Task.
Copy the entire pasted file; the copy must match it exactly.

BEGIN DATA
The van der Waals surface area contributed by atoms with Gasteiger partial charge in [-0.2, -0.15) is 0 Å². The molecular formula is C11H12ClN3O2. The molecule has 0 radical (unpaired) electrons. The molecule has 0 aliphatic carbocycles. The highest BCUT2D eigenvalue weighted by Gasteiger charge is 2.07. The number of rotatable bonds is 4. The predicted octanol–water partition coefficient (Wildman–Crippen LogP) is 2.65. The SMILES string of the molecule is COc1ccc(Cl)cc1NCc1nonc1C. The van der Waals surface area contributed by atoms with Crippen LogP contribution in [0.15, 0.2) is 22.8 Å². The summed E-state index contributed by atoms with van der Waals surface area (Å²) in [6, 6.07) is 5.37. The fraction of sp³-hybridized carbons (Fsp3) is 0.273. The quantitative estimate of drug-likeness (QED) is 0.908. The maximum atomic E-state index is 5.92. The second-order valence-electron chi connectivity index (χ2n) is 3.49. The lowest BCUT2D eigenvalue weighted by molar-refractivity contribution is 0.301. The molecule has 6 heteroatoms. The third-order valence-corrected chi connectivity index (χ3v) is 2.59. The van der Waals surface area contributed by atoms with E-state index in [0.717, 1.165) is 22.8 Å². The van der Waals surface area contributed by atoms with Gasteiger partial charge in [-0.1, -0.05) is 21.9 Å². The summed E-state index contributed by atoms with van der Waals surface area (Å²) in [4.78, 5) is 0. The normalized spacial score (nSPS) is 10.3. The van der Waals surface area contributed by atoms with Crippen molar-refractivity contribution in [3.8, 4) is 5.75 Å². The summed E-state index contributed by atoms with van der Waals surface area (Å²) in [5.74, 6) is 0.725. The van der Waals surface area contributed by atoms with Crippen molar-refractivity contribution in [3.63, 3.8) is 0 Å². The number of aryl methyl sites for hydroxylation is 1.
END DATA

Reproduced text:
The van der Waals surface area contributed by atoms with Gasteiger partial charge in [-0.2, -0.15) is 0 Å². The molecular formula is C11H12ClN3O2. The molecule has 0 radical (unpaired) electrons. The molecule has 0 aliphatic carbocycles. The highest BCUT2D eigenvalue weighted by Gasteiger charge is 2.07. The number of rotatable bonds is 4. The predicted octanol–water partition coefficient (Wildman–Crippen LogP) is 2.65. The SMILES string of the molecule is COc1ccc(Cl)cc1NCc1nonc1C. The van der Waals surface area contributed by atoms with Crippen LogP contribution in [0.15, 0.2) is 22.8 Å². The summed E-state index contributed by atoms with van der Waals surface area (Å²) in [6, 6.07) is 5.37. The fraction of sp³-hybridized carbons (Fsp3) is 0.273. The quantitative estimate of drug-likeness (QED) is 0.908. The maximum atomic E-state index is 5.92. The second-order valence-electron chi connectivity index (χ2n) is 3.49. The lowest BCUT2D eigenvalue weighted by molar-refractivity contribution is 0.301. The molecule has 6 heteroatoms. The third-order valence-corrected chi connectivity index (χ3v) is 2.59. The van der Waals surface area contributed by atoms with E-state index in [0.717, 1.165) is 22.8 Å². The van der Waals surface area contributed by atoms with Gasteiger partial charge in [-0.1, -0.05) is 21.9 Å². The summed E-state index contributed by atoms with van der Waals surface area (Å²) in [4.78, 5) is 0. The normalized spacial score (nSPS) is 10.3. The van der Waals surface area contributed by atoms with Crippen molar-refractivity contribution in [3.8, 4) is 5.75 Å². The summed E-state index contributed by atoms with van der Waals surface area (Å²) in [5.74, 6) is 0.725. The van der Waals surface area contributed by atoms with Crippen molar-refractivity contribution in [3.63, 3.8) is 0 Å². The number of aryl methyl sites for hydroxylation is 1.